4. Honesty: The saying goes that honesty is the best policy. But that is never held to be true always. Some people will lie, or withhold the truth, to spare feelings. Others will do it to avoid consequences. There are many reasons people will lie. The way Autistic people are wired, they tell the truth…every time…practically. For most Autistic people, they would be bad liars. Manipulative ulterior motives are rarely ever existent for an Autistic who is telling the truth about something. Some people have suggested this is tied back into the emotional processing issues.

5. Meltdowns: Over-stimulation in any area can cause meltdowns. Meltdowns are basically when the brain short-circuits on you. Meltdowns can be loud and messy, especially with, but not exclusive to, younger kids. They can also be very quiet, where someone just shuts down and doesn’t participate in the world for a little bit. Meltdowns go away at some point after the removal of the over-stimulation.

Goals for Autistic people to self-regulate often include exercise, diet adjustments, yoga, and meditation. Goals for “normal” people to be inclusive of Autistics include having an open mind and allowing time (in multiple ways) for whatever the relationship is supposed to be to form, as well as always communicating in the most direct way possible (we don’t normally understand innuendo).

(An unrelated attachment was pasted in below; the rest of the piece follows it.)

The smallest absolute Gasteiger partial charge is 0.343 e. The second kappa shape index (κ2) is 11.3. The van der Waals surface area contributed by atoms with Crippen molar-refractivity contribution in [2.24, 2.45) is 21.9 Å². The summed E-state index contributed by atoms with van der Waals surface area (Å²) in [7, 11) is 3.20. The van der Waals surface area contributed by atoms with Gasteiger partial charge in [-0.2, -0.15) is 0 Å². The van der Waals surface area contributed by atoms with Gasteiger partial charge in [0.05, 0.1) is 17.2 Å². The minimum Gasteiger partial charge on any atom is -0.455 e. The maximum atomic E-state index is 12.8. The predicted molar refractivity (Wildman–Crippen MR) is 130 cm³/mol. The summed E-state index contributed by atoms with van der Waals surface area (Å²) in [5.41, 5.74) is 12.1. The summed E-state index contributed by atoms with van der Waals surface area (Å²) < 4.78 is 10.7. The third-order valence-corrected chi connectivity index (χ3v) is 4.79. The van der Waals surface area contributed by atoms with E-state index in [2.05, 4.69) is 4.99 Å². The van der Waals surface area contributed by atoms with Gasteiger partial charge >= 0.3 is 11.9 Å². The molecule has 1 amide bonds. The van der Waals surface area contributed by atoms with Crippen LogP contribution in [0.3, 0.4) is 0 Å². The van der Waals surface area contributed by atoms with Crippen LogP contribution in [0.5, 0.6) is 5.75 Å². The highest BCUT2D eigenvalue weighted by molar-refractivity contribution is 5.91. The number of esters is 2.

In spite of these differences Autistics have with “normal” people, we often learn things faster, are very loyal (sometimes to a fault), and are already extremely hard workers just trying to keep on par with others in a world not designed for us.
Remember, Autism is a little bit different from person to person. What I would share with you that specifically applies to me may not work in the same way for anyone else. That being said, I am always happy to answer anything I can.


63618_182980491719336_5407577_nTim Brewer is an awesome Husband and Father to his wife and son.  Tim currently lives in the Panhandle of Texas, where the star are bright at night and you can watch your dog run away for three days.  Tim is also a great friend of the Bearded Theologians.

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Seek Adventure

Seek Adventure.

Seek: verb; attempt to find (something)

Adventure: noun; an unusual and exciting, typically hazardous, experience or activity.

Simple words, but they’re not always the easiest to follow for a wanderlust traveler like myself. I have driven thousands of miles across the last few years in search of new sights, new creatures, and new experiences. Most of my time has been spent in the American Southwest. I’ve spent countless weeks in this area hiking along trails and looking for reptiles/amphibians. I love the heat, the giant cactus (especially the saguaro in Arizona), and the rugged beauty of the landscapes. More importantly, I love the sense of adventure.